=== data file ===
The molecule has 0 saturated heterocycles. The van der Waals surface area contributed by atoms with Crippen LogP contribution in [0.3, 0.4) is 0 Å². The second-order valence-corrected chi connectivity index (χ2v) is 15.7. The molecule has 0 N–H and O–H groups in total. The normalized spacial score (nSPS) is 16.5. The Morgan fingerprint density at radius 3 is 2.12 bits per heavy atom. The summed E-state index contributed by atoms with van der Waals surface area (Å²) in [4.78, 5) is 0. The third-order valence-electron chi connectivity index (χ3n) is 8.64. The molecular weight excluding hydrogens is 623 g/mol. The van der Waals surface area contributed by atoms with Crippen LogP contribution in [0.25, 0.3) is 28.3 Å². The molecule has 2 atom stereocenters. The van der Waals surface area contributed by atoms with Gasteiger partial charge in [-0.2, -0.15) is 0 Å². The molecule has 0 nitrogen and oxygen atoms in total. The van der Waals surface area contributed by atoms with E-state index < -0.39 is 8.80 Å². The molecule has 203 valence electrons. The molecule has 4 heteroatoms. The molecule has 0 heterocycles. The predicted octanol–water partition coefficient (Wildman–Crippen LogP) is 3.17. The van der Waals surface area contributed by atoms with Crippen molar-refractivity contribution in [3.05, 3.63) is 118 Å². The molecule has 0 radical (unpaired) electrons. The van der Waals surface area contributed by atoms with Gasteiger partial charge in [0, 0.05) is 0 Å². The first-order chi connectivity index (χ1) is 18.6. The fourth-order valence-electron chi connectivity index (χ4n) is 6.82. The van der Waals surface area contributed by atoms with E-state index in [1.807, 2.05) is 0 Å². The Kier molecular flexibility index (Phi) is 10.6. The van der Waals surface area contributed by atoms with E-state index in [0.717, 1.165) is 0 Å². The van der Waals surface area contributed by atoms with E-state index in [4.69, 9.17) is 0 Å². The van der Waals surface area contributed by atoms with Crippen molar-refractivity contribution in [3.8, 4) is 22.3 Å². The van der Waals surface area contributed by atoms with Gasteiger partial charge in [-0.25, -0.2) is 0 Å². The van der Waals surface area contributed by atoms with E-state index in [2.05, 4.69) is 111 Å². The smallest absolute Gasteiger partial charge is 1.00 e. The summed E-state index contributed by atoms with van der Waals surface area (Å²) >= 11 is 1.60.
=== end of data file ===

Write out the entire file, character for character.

The molecule has 0 saturated heterocycles. The van der Waals surface area contributed by atoms with Crippen LogP contribution in [0.3, 0.4) is 0 Å². The second-order valence-corrected chi connectivity index (χ2v) is 15.7. The molecule has 0 N–H and O–H groups in total. The normalized spacial score (nSPS) is 16.5. The Morgan fingerprint density at radius 3 is 2.12 bits per heavy atom. The summed E-state index contributed by atoms with van der Waals surface area (Å²) in [4.78, 5) is 0. The third-order valence-electron chi connectivity index (χ3n) is 8.64. The molecular weight excluding hydrogens is 623 g/mol. The van der Waals surface area contributed by atoms with Crippen LogP contribution in [0.25, 0.3) is 28.3 Å². The molecule has 2 atom stereocenters. The van der Waals surface area contributed by atoms with Gasteiger partial charge in [-0.2, -0.15) is 0 Å². The molecule has 0 nitrogen and oxygen atoms in total. The van der Waals surface area contributed by atoms with E-state index < -0.39 is 8.80 Å². The molecule has 203 valence electrons. The molecule has 4 heteroatoms. The molecule has 0 heterocycles. The predicted octanol–water partition coefficient (Wildman–Crippen LogP) is 3.17. The van der Waals surface area contributed by atoms with Crippen molar-refractivity contribution in [3.05, 3.63) is 118 Å². The molecule has 0 radical (unpaired) electrons. The van der Waals surface area contributed by atoms with Gasteiger partial charge in [0, 0.05) is 0 Å². The first-order chi connectivity index (χ1) is 18.6. The fourth-order valence-electron chi connectivity index (χ4n) is 6.82. The van der Waals surface area contributed by atoms with E-state index in [1.807, 2.05) is 0 Å². The Kier molecular flexibility index (Phi) is 10.6. The van der Waals surface area contributed by atoms with E-state index in [0.717, 1.165) is 0 Å². The van der Waals surface area contributed by atoms with E-state index in [4.69, 9.17) is 0 Å². The van der Waals surface area contributed by atoms with Crippen molar-refractivity contribution in [3.8, 4) is 22.3 Å². The van der Waals surface area contributed by atoms with Gasteiger partial charge in [-0.25, -0.2) is 0 Å². The van der Waals surface area contributed by atoms with E-state index in [2.05, 4.69) is 111 Å². The smallest absolute Gasteiger partial charge is 1.00 e. The summed E-state index contributed by atoms with van der Waals surface area (Å²) >= 11 is 1.60.